Gull F2Z in Rockland (Photos by Don Reimer)
Gull F2Z in Rockland (Photos by Don Reimer)
As I cruise the wave of modern information technology, I have little doubt that we inhabit the Information Age. According to Buckminster Fuller, who created the “Knowledge Doubling Curve,” up until 1900 human knowledge doubled approximately every century. By the end of World War II, knowledge doubled every 25 years. And although different types of knowledge have different rates of growth, nanotechnology knowledge doubles every two years and clinical knowledge every 18 months. This phenomenon will increase exponentially throughout the future.

We might ask whether specific knowledge of birds has paralleled this frenetic pace. In a number of ways, the answer is yes. DNA blood sampling has defined increasingly precise genetic relationships within families of birds, reshaping prior understanding of diverse groups such as wood warblers. Computer analysis of bird song has added additional layers of knowledge. Scores of quality photographic and text field guides have sought to make bird identification a relatively straightforward process.

Other factors? Wing and leg banding procedures have deepened our comprehension of bird migration and distribution patterns. Tiny geo-locator devices are now attached to birds for up-to-the-minute tracking data across continents.  Nineteenth-century ornithologists believed that wintering swifts and swallows, instead of migrating to Mexico, Central and South America, hibernated in mud, reawakening to emerge each spring. This myth was strengthened by observations of the birds constructing mud nests in spring.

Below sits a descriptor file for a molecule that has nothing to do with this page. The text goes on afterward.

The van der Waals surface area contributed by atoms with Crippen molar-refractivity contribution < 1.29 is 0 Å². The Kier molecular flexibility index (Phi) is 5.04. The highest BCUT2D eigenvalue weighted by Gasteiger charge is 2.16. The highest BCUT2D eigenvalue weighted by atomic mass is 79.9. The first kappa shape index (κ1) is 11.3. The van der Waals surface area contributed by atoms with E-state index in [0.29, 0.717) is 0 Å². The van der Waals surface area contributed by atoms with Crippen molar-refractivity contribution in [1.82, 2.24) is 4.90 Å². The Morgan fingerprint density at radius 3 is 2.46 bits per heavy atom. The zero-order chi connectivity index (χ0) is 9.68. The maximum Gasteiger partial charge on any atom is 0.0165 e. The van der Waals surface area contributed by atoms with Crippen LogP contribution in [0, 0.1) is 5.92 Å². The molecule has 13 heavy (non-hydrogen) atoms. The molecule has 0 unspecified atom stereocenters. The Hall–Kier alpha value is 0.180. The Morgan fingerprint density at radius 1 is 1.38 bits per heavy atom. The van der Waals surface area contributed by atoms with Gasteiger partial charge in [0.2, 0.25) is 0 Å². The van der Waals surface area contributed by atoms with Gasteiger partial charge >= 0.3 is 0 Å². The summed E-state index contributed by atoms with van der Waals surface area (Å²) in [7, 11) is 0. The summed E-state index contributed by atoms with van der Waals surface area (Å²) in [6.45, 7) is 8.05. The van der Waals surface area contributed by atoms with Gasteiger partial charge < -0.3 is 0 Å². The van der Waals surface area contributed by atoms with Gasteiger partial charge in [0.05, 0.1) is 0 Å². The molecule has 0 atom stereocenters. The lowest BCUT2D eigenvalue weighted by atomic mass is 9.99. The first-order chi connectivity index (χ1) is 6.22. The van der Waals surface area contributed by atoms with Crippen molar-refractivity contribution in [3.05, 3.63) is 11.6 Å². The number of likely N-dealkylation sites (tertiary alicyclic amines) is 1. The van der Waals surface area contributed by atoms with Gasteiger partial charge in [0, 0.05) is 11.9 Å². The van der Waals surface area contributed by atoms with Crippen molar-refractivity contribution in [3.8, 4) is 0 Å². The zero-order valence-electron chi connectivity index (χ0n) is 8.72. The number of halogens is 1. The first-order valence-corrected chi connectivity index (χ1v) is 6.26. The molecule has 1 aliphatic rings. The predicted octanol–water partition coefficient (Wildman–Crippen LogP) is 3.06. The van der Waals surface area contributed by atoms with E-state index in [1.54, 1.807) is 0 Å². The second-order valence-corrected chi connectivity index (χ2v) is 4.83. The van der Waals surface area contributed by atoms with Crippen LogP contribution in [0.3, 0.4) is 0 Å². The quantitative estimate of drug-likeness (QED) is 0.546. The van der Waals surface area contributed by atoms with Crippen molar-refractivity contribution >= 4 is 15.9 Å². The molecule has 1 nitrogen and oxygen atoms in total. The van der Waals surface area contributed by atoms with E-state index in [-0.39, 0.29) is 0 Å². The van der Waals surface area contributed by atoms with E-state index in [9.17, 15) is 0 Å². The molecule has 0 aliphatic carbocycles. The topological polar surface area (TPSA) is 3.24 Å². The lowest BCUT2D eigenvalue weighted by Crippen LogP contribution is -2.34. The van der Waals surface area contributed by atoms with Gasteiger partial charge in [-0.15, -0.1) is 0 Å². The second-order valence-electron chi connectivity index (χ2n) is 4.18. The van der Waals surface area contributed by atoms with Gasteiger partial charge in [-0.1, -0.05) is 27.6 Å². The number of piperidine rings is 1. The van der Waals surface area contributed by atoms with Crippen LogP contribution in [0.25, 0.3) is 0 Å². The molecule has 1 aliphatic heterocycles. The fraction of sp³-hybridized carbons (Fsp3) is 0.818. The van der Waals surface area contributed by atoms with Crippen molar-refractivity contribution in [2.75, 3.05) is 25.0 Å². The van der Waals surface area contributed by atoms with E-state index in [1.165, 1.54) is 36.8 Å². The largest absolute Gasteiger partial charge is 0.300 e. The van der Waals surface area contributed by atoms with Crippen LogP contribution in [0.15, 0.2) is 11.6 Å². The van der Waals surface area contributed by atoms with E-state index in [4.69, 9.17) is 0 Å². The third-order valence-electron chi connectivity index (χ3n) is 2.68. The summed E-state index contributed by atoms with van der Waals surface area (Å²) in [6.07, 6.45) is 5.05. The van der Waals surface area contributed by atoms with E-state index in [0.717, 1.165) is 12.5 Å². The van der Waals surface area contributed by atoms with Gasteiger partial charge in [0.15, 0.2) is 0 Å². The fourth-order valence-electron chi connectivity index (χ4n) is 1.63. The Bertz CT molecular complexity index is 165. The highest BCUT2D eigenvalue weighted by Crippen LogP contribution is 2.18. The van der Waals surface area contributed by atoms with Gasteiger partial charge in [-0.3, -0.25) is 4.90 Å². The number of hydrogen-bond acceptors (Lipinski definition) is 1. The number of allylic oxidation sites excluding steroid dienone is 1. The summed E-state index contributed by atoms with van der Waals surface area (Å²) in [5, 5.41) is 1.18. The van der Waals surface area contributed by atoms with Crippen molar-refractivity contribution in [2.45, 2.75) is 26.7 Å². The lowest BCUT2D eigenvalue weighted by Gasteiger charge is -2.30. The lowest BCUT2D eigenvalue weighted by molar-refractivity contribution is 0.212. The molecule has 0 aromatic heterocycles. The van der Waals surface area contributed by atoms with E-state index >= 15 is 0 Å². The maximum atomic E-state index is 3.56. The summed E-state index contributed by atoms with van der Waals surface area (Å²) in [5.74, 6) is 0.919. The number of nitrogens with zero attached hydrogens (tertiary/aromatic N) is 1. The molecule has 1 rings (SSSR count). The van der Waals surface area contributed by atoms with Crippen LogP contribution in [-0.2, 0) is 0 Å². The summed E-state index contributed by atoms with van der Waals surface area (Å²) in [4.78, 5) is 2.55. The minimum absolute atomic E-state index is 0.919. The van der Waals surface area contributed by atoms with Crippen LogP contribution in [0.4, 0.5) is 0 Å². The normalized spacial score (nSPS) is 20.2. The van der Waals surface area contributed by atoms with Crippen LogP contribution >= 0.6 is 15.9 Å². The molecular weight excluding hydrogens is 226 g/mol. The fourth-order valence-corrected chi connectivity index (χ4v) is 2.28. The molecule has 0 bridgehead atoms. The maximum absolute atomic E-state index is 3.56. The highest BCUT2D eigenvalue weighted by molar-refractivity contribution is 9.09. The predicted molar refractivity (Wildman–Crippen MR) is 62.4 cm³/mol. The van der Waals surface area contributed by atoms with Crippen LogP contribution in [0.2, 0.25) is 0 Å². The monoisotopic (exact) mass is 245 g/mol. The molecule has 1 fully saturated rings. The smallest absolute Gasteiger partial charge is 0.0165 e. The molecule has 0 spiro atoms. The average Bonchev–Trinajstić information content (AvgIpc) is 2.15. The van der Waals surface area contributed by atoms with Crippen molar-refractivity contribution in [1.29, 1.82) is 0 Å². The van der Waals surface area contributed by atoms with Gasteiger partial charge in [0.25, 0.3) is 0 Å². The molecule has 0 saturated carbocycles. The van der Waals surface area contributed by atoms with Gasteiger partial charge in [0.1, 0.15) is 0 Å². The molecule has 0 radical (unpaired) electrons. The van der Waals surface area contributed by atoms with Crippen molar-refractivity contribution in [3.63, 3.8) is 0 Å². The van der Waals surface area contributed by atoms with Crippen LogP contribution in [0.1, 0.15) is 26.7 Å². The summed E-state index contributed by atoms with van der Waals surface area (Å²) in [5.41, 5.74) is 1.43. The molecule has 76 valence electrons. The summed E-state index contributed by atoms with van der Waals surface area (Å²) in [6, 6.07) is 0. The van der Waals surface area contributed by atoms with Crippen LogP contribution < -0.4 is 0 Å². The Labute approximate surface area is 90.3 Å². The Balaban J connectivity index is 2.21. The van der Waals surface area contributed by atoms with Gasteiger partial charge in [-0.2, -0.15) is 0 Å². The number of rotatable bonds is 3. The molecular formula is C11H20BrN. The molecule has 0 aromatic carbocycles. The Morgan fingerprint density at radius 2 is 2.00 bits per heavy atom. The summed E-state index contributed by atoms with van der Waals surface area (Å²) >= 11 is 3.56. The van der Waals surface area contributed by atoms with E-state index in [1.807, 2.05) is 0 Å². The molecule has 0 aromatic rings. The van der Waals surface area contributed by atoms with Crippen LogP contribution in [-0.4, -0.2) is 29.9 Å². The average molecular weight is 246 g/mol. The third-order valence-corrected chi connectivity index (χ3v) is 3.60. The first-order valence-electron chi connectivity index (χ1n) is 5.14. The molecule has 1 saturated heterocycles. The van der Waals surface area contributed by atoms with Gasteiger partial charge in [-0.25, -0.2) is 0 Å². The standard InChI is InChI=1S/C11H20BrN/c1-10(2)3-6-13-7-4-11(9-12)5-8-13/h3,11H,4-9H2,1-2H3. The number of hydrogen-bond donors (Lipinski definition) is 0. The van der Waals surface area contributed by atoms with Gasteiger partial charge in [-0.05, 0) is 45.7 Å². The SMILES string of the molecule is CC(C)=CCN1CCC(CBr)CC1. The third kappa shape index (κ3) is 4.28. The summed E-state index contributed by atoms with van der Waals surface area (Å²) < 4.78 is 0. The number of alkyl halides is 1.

Since our current state of knowledge was built from past experiences and 20/20 hindsight, it is easy to neglect or underestimate the historic role of America’s pioneering ornithologists, who established a solid foundation for scientific bird study. Through his painting of birds and extensive field journals, John J. Audubon became an iconic figure in this regard. Reportedly he was an early practitioner of bird banding or “ringing.” The highly curious teenager fastened silver threads around the legs of several hatchling Eastern Phoebes and determined that the birds had indeed returned to the same neighborhood the following spring.

Banding returns can be quite informative. So far this summer, I’ve experienced two connections with banded birds that I’d photographed in the past. On July 16, I spotted my old familiar Ring-Billed Gull (F2Z) at the Rockland McDonald’s parking area. Banded in 2012 and freshly arrived from his island nesting colony of 48,000 pairs near Montreal, this returning male gull spends the late summer through early spring periods in Rockland. This past May he was recorded at the nesting colony. Apparently F2Z recognized my vehicle, as he leaned forward expectantly from a utility pole before gliding down for a closer inspection.

Meanwhile, a leg-tagged Semi-Palmated Sandpiper (JJ6) reappeared at Popham Beach on July 31. After being banded at Popham last August, the sandpiper continued south toward its wintering grounds, principally on the northern coast of South America for this species. JJ6 was likely returning from summer breeding activity on the tundra when a friend of mine spied him at Popham.

As I had stated, we owe a debt of appreciation to the founders and contributors to scientific bird knowledge in America. The Puffin Center in Rockland will host the movie “Audubon” at the Strand Theatre on Saturday, August 20. The 5:30 p.m. viewing will portray the interesting life and times of J.J. Audubon. The movie is free to the public, but a $10 donation is suggested. Maybe I’ll see you there.